By Berenice Boxler.
This summer was hot. Burning sun, yellow grass, sticky rooms, and during the night no rest possible. Have you also been complaining about the weather? Either it is too warm or the rain comes down too heavily. After all, isn’t there always something “too”? Too busy at work, too many tourists at the same place, too many cars on the motorway, too much sun, too much noise, etc.
There is always something that does not go after plan, and then we easily feel overwhelmed or stressed out. We have expectations and hopes about how things are supposed to be. Our state of mind is continuously projecting into the future: “When I am on vacation …”, “When I get this job…”, “When the kids are older…”, then I will be able to relax/be happy. We are living for a future life, always hoping that the conditions will be right. Because the present life or situation is not exactly how we would like it to be.
The only moment that counts is now
“As you walk and eat and travel, be where you are. Otherwise you will miss most of your life.” Wise words by US mindfulness teacher Jack Kornfield. You probably have heard this, especially if you have been following the path of mindfulness already either by reading about it or practicing it. This is probably no news for you. So why is it so difficult to live in the here and now, to live the only moment that we have under control?
The human mind is eager to either hold on to the pleasant or get rid of the unpleasant. This cookie is yummy, so we want another one. It is too hot, so we want it to rain and cool down a little. We constantly look out for improvements of the current situation.
There is nothing wrong about it. It only becomes a problem when we start creating a story around it and can’t let go of the thoughts and emotions regarding the current condition. And as our brain likes to think and analyse, we quickly lose ourselves in these stories. This can lead to endless cycles of rumination and worry and ultimately even to depression or burnout.
There is a practice which can ease our distressed mind and deal with reality in a different way: it is called equanimity. An equanimous mind is balanced and peaceful inside, while also being right in the middle of the experience. It is feeling sad without feeling overwhelmed. It is being happy without wanting to hold on to the pleasant experience. It is being at peace with everything, just as it is. “Being at peace” does not mean that we have to like everything, or that we resign. It means accepting reality as it is, as something we cannot change, because it has already happened: I am sweating. After having accepted the reality of an unusually hot day, I can try to get a refreshment. After having accepted the reality of not being part of this important project I was working towards, I can acknowledge my disappointment and then move on.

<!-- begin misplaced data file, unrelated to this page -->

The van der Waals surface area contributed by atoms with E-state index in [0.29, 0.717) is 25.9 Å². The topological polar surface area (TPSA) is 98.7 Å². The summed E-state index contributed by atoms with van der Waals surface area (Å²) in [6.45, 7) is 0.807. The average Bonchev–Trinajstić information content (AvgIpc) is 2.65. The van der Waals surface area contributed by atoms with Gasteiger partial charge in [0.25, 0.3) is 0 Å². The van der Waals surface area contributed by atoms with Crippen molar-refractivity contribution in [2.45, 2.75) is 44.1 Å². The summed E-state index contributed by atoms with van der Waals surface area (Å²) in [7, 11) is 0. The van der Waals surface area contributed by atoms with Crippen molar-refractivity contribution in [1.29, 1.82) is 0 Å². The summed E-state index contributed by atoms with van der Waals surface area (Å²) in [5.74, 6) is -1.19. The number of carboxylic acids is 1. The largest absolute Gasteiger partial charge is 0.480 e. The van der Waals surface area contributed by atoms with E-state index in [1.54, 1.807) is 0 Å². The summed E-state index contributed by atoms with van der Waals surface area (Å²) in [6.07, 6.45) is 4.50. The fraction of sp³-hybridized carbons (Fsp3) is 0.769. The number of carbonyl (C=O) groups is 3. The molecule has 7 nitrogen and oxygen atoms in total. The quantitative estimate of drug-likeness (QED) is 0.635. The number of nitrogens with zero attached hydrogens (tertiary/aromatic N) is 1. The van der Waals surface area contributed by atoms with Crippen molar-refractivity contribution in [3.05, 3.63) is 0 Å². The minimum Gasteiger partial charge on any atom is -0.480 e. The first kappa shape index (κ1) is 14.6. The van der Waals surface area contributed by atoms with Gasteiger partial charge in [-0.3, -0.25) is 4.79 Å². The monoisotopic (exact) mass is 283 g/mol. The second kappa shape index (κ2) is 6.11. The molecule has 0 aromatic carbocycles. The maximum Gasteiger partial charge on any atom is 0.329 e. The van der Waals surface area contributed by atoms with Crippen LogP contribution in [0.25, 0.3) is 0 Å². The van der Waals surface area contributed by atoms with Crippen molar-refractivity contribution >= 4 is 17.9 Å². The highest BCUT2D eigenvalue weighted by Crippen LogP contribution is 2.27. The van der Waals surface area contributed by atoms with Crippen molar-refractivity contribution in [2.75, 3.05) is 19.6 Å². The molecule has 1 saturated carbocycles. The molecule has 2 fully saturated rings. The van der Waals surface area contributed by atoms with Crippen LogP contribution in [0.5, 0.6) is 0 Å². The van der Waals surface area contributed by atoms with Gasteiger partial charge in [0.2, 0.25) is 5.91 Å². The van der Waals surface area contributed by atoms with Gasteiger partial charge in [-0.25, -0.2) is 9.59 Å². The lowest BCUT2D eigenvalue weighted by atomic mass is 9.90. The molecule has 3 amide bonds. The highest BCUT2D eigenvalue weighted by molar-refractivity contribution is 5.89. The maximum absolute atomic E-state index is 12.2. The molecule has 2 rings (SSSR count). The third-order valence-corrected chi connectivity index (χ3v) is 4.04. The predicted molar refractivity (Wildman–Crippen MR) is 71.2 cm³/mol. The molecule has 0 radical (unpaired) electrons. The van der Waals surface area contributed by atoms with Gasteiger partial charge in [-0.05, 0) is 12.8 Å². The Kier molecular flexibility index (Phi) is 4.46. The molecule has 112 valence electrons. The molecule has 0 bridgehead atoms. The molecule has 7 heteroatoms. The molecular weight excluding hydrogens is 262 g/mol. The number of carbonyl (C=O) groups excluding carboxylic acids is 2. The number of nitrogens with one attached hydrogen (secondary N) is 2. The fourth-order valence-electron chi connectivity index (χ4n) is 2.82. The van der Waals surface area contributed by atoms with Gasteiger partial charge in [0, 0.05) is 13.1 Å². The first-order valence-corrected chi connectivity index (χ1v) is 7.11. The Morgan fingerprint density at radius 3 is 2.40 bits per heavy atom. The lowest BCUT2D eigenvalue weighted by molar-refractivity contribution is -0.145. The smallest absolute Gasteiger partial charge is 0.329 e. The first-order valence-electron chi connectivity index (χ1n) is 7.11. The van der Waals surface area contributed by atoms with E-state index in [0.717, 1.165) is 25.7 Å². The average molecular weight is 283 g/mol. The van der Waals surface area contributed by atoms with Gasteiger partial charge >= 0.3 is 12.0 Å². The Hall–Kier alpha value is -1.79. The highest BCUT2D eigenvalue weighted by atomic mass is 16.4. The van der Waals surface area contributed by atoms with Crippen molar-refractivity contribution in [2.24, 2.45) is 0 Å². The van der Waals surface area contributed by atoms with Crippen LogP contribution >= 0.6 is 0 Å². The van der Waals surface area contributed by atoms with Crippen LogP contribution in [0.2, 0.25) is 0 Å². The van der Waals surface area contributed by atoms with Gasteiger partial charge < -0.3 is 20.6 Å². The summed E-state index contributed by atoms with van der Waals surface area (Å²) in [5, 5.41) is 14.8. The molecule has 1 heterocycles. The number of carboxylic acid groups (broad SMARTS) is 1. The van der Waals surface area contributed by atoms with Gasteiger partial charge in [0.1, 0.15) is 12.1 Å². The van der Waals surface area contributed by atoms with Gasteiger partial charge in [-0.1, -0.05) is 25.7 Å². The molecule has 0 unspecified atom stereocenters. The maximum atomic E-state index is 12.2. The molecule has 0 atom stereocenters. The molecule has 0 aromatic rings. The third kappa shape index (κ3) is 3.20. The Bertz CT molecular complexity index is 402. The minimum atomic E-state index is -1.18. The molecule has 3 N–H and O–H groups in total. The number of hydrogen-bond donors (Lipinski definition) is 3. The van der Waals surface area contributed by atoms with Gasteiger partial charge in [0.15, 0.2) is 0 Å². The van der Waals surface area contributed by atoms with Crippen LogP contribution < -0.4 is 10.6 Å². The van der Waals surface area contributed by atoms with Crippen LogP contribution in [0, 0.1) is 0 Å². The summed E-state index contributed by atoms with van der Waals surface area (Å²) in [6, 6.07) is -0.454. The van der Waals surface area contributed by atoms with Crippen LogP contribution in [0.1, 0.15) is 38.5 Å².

As one quote of unknown origin says wonderfully: “Peace. It does not mean to be in a place where there is no noise, trouble or hard work. It means to be in the midst of those things and still be calm in your heart.”
The practice of accepting things just as they are can be tremendously liberating. It frees us from the endless struggle against reality. But it is also difficult and needs a lot of practice. It is a life-long journey. There will never be a place of complete peace, as our human brain will regularly get triggered by challenging situations. However, we can train our mind to step out of the reactivity of “not wanting things to be as they are” in many small ways.
How can we cultivate equanimity?
We can start with the weather and accept it just as it is. After all, what else can we do? As Henry Wadsworth Longfellow says: “For after all, the best thing one can do when it is raining, is to let it rain.” We can be at peace with the traffic situation and notice our tendency to feel angry or stressed.
We can practice accepting our bodily condition of this particular day and not start comparing it to other people or to earlier times. Whatever reasons the stiffness or the headache have, we can practice being at peace with it – and then give our body what it needs right now.
Another field of practice is being with other people: We can neither control nor change what other people do or say. There will be countless situations where we will disagree, feel hurt, or challenged. Equanimity teaches us to “accept the things that we can neither control nor change”, no matter how much we would like to change them. Accepting reality is always the first step – the second step is the conscious choice of how to relate to what is here right now (=reality). Therefore, equanimity and acceptance are not passive, but a very active way of living life fully.
A wonderful meditation practice for equanimity is the mountain meditation: Feeling strong and stable on the inside, just as a mountain that is not shaken by weather, climbers, snow storms or animals. Click on the play button below to practise the mountain meditation.
This practice is also part of our 8-week mindfulness courses where you can practice mindfulness and conscious living. If you are interested to be guided by us in this exciting journey you can find more information on the upcoming courses by following this link.